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    Jianzhong Zhang, Xiao Li, Zhonglin Cai, Hongjun Li, Bin Yang
    The Aging Male.2020; 23(5): 607.     CrossRef
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    Gamal A. Soliman, Rehab F. Abdel-Rahman, Hanan A. Ogaly, Hassan N. Althurwi, Reham M. Abd-Elsalam, Faisal F. Albaqami, Maged S. Abdel-Kader
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    Gamal A. Soliman, Abdulaziz S. Saeedan, Rehab F. Abdel-Rahman, Hanan A. Ogaly, Reham M. Abd-Elsalam, Maged S. Abdel-Kader
    Saudi Pharmaceutical Journal.2019; 27(3): 326.     CrossRef
  • Effects of testosterone supplement treatment in hypogonadal adult males with T2DM: a meta-analysis and systematic review
    Jianzhong Zhang, Bin Yang, Wenhui Xiao, Xiao Li, Hongjun Li
    World Journal of Urology.2018; 36(8): 1315.     CrossRef
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    Sergi Clotet, Marta Riera, Julio Pascual, María José Soler
    American Journal of Physiology-Renal Physiology.2016; 310(10): F945.     CrossRef
Close layer
Original Articles
Bone Metabolism
Testosterone Replacement and Bone Mineral Density in Male Pituitary Tumor Patients
Min Jeong Lee, Hyoung Kyu Ryu, So-Yeon An, Ja Young Jeon, Ji In Lee, Yoon-Sok Chung
Endocrinol Metab. 2014;29(1):48-53.   Published online March 14, 2014
DOI: https://doi.org/10.3803/EnM.2014.29.1.48
  • 3,791 View
  • 35 Download
  • 11 Web of Science
  • 11 Crossref
AbstractAbstract PDFPubReader   
Background

Hypopituitarism is associated with osteoporosis and osteopenia especially when hypogonadotropic hypogonadism is present. Despite hypopituitarism being an important cause of secondary osteoporosis, osteoporosis in patients receiving surgery for pituitary tumors in Korea has not been studied. In this study, we evaluated the effects of testosterone replacement therapy (TRT) on bone mineral density (BMD) in postoperative hypogonadal patients with pituitary tumors.

Methods

To examine the effect of TRT on BMD, we performed a retrospective observational study in 21 postoperative male patients who underwent pituitary tumor surgery between 2003 and 2012 at the Ajou University Hospital. Testosterone was replaced in postoperative hypogonadal patients by regular intramuscular injection, daily oral medication, or application of transdermal gel. BMD (g/cm2) measurements of central skeletal sites (lumbar spine, femoral neck, and total femur) were obtained using dual-energy X-ray absorptiometry (GE Lunar). For lumbar spine BMD, L1 to L4 values were chosen for analysis. Femur neck and total femur were also analyzed.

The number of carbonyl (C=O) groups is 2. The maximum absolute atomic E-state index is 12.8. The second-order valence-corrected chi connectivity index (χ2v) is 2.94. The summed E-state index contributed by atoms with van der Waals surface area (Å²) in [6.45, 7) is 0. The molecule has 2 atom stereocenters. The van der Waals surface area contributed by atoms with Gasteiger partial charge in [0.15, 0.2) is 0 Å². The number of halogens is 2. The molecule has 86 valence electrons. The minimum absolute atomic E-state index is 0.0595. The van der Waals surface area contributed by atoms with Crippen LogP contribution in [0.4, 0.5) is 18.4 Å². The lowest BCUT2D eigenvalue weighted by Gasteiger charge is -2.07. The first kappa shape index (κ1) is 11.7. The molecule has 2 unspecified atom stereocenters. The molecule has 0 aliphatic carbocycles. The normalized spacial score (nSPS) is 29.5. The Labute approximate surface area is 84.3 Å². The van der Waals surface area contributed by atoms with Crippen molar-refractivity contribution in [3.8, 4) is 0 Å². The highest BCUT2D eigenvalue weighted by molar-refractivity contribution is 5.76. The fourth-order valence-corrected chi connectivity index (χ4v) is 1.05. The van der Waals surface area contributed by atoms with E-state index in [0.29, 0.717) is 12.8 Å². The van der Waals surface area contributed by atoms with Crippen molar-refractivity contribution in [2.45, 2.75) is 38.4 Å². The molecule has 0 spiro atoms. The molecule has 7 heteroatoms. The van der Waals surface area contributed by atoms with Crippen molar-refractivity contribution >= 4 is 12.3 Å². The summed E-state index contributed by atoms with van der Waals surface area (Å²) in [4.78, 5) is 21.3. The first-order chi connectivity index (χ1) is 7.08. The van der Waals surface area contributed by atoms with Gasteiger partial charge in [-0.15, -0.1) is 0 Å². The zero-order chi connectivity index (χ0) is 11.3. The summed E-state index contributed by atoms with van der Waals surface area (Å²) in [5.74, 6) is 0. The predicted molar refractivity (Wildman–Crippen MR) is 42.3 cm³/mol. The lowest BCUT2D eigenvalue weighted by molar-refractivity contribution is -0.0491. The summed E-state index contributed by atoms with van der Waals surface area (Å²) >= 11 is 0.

Results

During the follow-up period (mean, 56 months; range, 12 to 99 months) serum testosterone levels increased with the administration of TRT (P=0.007). There was significant improvement (4.56%±9.81%) in the lumbar spine BMD compared to baseline BMD. There were no significant changes in the femur neck BMD or total femur BMD. We did not find any statistically significant relationships between changes in testosterone levels and BMD using Spearman correlation analysis.

Conclusion

Our results indicated that TRT used in the postoperative period for hypogonadal pituitary tumor surgery patients may have beneficial effects on the BMD of the spine.

Citations

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  • Testosterone supplementation and bone parameters: a systematic review and meta-analysis study
    G. Corona, W. Vena, A. Pizzocaro, V. A. Giagulli, D. Francomano, G. Rastrelli, G. Mazziotti, A. Aversa, A. M. Isidori, R. Pivonello, L. Vignozzi, E. Mannucci, M. Maggi, A. Ferlin
    Journal of Endocrinological Investigation.2022; 45(5): 911.     CrossRef
  • Physiological testosterone replacement effects on male aged rats with orchiectomy-induced osteoporosis in advanced stage: a tomographic and biomechanical pilot study
    Vinícius de Paiva Gonçalves, Adriana Alicia Cabrera-Ortega, Jhonatan de Souza Carvalho, Dania Ramadan, Luís Carlos Spolidorio
    The Aging Male.2021; 24(1): 139.     CrossRef
  • Androgens and Androgen Receptor Actions on Bone Health and Disease: From Androgen Deficiency to Androgen Therapy
    Jia-Feng Chen, Pei-Wen Lin, Yi-Ru Tsai, Yi-Chien Yang, Hong-Yo Kang
    Cells.2019; 8(11): 1318.     CrossRef
  • Testosterone and male rejuvenation
    Sevann Helo, Peyton Thomas, Nicholas N. Tadros
    Panminerva Medica.2019;[Epub]     CrossRef
  • Systemic Non-Reproductive Effects of Sex Steroids in Adult Males and Females
    Syed Imran Ali Shah
    Human Physiology.2018; 44(1): 83.     CrossRef
  • Benefits and Health Implications of Testosterone Therapy in Men With Testosterone Deficiency
    Abdulmaged M. Traish
    Sexual Medicine Reviews.2018; 6(1): 86.     CrossRef
  • Multiple Fractures in Patient with Graves' Disease Accompanied by Isolated Hypogonadotropic Hypogonadism
    Hyon-Seung Yi, Ji Min Kim, Sang Hyeon Ju, Younghak Lee, Hyun Jin Kim, Koon Soon Kim
    Journal of Bone Metabolism.2016; 23(1): 40.     CrossRef
  • Severity and pattern of bone mineral loss in endocrine causes of osteoporosis as compared to age-related bone mineral loss
    D Dutta, P Dharmshaktu, A Aggarwal, K Gaurav, R Bansal, N Devru, UC Garga, B Kulshreshtha
    Journal of Postgraduate Medicine.2016; 62(3): 162.     CrossRef
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    Won-Young Lee
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    Michael S. Irwig
    Current Opinion in Urology.2014; 24(6): 608.     CrossRef
  • Testosterone Replacement Therapy and Bone Mineral Density in Men with Hypogonadism
    Se Hwa Kim
    Endocrinology and Metabolism.2014; 29(1): 30.     CrossRef
Close layer
Androgen Receptor Gene CAG Repeat Polymorphism and Effect of Testosterone Therapy in Hypogonadal Men in Korea.
Min Joo Kim, Jin Taek Kim, Sun Wook Cho, Sang Wan Kim, Chan Soo Shin, Kyong Soo Park, Seong Yeon Kim